This midrash demonstrates that the rabbis of old weren’t as one-dimensional in their perspectives on women as either side of this argument– and neither should we be.
The passage does reflect an underlying assumption of the value of bringing children into the world: women who choose to focus on putting their bodies to the task of perpetuating humanity are indeed “maintaining the world.”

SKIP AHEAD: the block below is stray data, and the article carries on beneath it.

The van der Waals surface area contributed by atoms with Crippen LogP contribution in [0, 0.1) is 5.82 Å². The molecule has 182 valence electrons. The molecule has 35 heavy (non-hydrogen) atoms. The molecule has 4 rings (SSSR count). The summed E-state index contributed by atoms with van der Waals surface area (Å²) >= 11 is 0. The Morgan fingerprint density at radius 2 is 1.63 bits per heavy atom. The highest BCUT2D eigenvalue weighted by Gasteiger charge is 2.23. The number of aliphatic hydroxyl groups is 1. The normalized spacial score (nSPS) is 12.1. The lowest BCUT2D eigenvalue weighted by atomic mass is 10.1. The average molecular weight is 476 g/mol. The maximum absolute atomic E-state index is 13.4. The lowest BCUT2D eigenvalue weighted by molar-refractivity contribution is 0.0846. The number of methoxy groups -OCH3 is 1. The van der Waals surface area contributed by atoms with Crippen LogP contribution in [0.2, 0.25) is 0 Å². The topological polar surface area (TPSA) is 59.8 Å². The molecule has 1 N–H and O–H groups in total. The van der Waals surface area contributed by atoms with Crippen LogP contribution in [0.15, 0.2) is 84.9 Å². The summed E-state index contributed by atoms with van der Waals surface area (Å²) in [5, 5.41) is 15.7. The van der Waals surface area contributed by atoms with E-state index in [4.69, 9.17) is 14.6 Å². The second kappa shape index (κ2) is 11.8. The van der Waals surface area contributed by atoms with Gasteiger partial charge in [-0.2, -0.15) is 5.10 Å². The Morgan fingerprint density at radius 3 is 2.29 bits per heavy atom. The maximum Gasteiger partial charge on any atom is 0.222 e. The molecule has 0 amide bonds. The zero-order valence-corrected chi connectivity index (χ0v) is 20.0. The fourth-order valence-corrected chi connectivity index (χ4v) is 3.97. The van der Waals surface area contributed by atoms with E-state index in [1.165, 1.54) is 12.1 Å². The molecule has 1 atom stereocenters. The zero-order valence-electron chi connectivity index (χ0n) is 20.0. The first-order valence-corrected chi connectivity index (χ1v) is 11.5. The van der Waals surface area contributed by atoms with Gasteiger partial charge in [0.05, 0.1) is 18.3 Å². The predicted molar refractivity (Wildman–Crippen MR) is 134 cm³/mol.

However, that is not the only role that can – or should – be served by women. Because what would become of those children without individuals who take initiative in other areas of life? Perhaps one might argue that the world COULD be saved by men alone– but the examples of Deborah and Yael, and of other women in the Bible, demonstrate that there is no reason for it to be so. Some situations require a woman to step out of the home and respond to a different kind of calling, because women as well as men might have the necessary skills and drive to make that sort of contribution.
Mommy warriors, take heart: These ancient, progressive rabbis think you’re all right.